Using embryonic stem cells as a model of pancreatic development

Zhaohui Geng, Lucas Chase, Meri T. Firpo

Research output: Chapter in Book/Report/Conference proceedingChapter

Abstract

Embryonic stem cells, which can differentiate into insulin-producing cells and express pancreas specific markers during development in vitro, provide a model for studying pancreatic development. Current models of pancreatic development are based on animal models, including zebrafish, chicken and mouse. Genetic manipulations in the mouse have been a major source of information to date.More recently, in vitro differentiation of mouse embryonic stem cells has been used to allow both environmental and genetic manipulation during differentiation.While gene expression during in vitro differentiation appears to reproduce patterns found in vivo, comparison of mouse and human embryonic stem cell differentiation has demonstrated differences between regulation of mouse and human development. In this chapter, we review several studies on ES cell differentiation into insulinproducing cells in vitro and analysis of pancreatic-specific gene expression during differentiation, and discuss the potential of using human ES cells as a model of human pancreatic development.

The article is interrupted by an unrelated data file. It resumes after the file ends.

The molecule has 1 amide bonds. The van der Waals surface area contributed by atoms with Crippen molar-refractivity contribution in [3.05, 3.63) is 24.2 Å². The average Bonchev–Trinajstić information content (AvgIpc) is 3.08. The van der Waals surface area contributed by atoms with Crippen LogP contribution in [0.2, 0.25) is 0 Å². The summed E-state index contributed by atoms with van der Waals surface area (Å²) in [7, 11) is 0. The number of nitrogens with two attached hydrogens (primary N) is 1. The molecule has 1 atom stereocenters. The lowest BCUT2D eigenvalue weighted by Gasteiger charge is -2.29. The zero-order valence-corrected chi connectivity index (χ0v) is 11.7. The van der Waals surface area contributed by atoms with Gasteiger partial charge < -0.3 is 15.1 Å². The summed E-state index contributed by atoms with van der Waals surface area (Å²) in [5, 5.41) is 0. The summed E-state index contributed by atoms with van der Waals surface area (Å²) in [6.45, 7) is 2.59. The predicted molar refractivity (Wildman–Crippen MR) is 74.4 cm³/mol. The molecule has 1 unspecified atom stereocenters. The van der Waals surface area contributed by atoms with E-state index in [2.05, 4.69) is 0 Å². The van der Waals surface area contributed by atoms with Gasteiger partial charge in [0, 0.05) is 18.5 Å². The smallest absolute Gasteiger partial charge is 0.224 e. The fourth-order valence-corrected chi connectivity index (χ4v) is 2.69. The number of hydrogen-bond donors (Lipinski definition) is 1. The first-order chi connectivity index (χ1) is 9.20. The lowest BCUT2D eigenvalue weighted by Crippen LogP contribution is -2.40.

Original languageEnglish (US)
Title of host publicationStem Cells and Regenerative Medicine
PublisherWorld Scientific Publishing Co.
Pages27-44
Number of pages18
ISBN (Electronic)9789812775771
ISBN (Print)9812775765, 9789812775764
DOIs
StatePublished - Jan 1 2008

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